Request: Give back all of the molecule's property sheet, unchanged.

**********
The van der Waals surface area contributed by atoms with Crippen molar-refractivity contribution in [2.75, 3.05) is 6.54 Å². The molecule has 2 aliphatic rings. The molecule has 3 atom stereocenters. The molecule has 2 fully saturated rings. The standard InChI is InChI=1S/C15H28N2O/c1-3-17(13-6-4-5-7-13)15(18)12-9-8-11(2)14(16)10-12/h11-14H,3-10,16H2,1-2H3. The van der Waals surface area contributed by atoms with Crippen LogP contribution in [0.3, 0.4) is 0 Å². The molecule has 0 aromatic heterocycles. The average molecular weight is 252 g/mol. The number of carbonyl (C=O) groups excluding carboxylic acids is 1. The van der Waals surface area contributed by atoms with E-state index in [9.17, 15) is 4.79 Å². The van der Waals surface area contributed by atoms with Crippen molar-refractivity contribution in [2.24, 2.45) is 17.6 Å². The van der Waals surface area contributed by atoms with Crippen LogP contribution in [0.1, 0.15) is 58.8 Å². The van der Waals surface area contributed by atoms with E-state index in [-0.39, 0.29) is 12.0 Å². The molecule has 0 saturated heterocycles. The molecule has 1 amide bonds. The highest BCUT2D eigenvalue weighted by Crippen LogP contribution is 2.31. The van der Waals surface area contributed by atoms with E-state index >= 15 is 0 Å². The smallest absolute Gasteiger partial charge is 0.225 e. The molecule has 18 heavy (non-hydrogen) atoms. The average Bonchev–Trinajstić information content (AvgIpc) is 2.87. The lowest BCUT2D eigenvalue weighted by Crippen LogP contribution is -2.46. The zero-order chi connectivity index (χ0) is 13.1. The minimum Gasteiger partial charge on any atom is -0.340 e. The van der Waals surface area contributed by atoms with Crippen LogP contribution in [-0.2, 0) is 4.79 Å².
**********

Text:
The van der Waals surface area contributed by atoms with Crippen molar-refractivity contribution in [2.75, 3.05) is 6.54 Å². The molecule has 2 aliphatic rings. The molecule has 3 atom stereocenters. The molecule has 2 fully saturated rings. The standard InChI is InChI=1S/C15H28N2O/c1-3-17(13-6-4-5-7-13)15(18)12-9-8-11(2)14(16)10-12/h11-14H,3-10,16H2,1-2H3. The van der Waals surface area contributed by atoms with Crippen LogP contribution in [0.3, 0.4) is 0 Å². The molecule has 0 aromatic heterocycles. The average molecular weight is 252 g/mol. The number of carbonyl (C=O) groups excluding carboxylic acids is 1. The van der Waals surface area contributed by atoms with E-state index in [9.17, 15) is 4.79 Å². The van der Waals surface area contributed by atoms with Crippen molar-refractivity contribution in [2.24, 2.45) is 17.6 Å². The van der Waals surface area contributed by atoms with Crippen LogP contribution in [0.1, 0.15) is 58.8 Å². The van der Waals surface area contributed by atoms with E-state index in [-0.39, 0.29) is 12.0 Å². The molecule has 0 saturated heterocycles. The molecule has 1 amide bonds. The highest BCUT2D eigenvalue weighted by Crippen LogP contribution is 2.31. The van der Waals surface area contributed by atoms with E-state index >= 15 is 0 Å². The smallest absolute Gasteiger partial charge is 0.225 e. The molecule has 18 heavy (non-hydrogen) atoms. The average Bonchev–Trinajstić information content (AvgIpc) is 2.87. The lowest BCUT2D eigenvalue weighted by Crippen LogP contribution is -2.46. The zero-order chi connectivity index (χ0) is 13.1. The minimum Gasteiger partial charge on any atom is -0.340 e. The van der Waals surface area contributed by atoms with Crippen LogP contribution in [-0.2, 0) is 4.79 Å².